Reflections from Day 1 - Rabbi Yael RIdberg

Written by Rabbi Yael Ridberg on November 27, 2023

The prophet Isaiah offered the Divine commandment to the Jewish people to be witnesses and in doing so, God can be God (43:12).

Today was our day to bear witness to the atrocities of October 7. Whatever news we had consumed, whatever media we had seen, very little compared to walking through Kibbutz Aza in the rain for several hours today. I entered the kibbutz carrying with me the memory of the night before listening to Vered Libstein, wife of the beloved mayor

Of Sha'ar HaNegev, Ofir z”l who was killed in one of the earliest battles with Hamas when they infiltrated the kibbutz. Vered and her sister-in-law Ayelet each lost a son, their shared mother/mother-in-law, Ofir and Ayelet’s brother. Walking through the kibbutz with them In mind was immediate and raw. 

We entered the kibbutz wearing bulletproof vests as the first mission group to do so (on the heels of the German leader, and earlier Elon Musk with Netanyahu), and proceeded towards the area where the young people post army lived.

The pictures I am sharing are only a few of the devastation that we encountered. The burned homes, bullet-ridden walls, debris from RPG damage everywhere, and the evidence of life interrupted were inexplicable, horrific, and unforgettable.

Outside each home were spray-painted messages from the IDF where the home had been cleared and/ or with stickers from ZAKA (Disaster Victim Identification) where bodies were found. I stood there imagining what it must have sounded like on that morning / the shelling, the fires, the screaming (?), the chaos and the incomprehensible absence of assistance. We could see the place in the fence where Hamas had infiltrated the kibbutz.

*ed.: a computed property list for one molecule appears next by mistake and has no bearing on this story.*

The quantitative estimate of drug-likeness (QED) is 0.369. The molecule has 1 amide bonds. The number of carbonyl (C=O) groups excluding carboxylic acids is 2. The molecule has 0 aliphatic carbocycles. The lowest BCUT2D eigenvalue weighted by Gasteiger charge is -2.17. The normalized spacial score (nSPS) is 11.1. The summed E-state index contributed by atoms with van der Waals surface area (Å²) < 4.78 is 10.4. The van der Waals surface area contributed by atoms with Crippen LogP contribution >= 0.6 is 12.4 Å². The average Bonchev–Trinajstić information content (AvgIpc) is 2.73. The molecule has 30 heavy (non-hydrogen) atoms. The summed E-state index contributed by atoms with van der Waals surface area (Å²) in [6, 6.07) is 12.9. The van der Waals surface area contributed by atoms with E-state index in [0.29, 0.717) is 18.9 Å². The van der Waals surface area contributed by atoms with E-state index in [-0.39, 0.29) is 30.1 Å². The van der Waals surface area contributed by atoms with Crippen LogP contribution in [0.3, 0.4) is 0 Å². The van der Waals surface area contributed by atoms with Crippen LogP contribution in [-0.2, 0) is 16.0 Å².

We had an unplanned briefing from the commander of a search and rescue unit who spoke painfully and candidly about the carnage he found upon first entering Kfar Aza, while also noting the numerous stories of heroism of many that are just starting to come out of October 7th.

Before leaving, we fortuitously encountered the mother of Doron Steinbrecher (30), who is still captive in Gaza. She came Back To the kibbutz to find some things of her daughter’s to have for when (please god) she will be released. She expressed her grief that though Doron is not a child, not a mother, she is her child and wants her home. 

We then headed to the Sports complex on the Sapir College Campus where we had lunch with a large reserve division that offers medical and logistics support for front-line soldiers in Gaza. They spoke passionately and proudly of their work, the unity of the mission and the profound pride in Israel.

As we headed to Mitzpe Ramon to spend time with displaced members of Kibbutz Erez and their emergency response unit which effectively saved their community from sure devastation, we were gifted with a full

Rainbow in the sky. The sign of a world yet to be was a poignant symbol of what we would hear from the response unit - that their job on that day was to protect their community, to work for and ensure there would be beauty after the storm of October 7.

Indeed when we toured the kindergarten rooms set up for the children, a message above their artwork read: “for me on paper, the world is wonderful.”

May it soon be in person as well, and may we be Edei kiyum- in the words of the rabbis: witnesses of establishment - to gather and be present to the now and to what is to come; the act of bearing witness where our seeing brings something new into the world.



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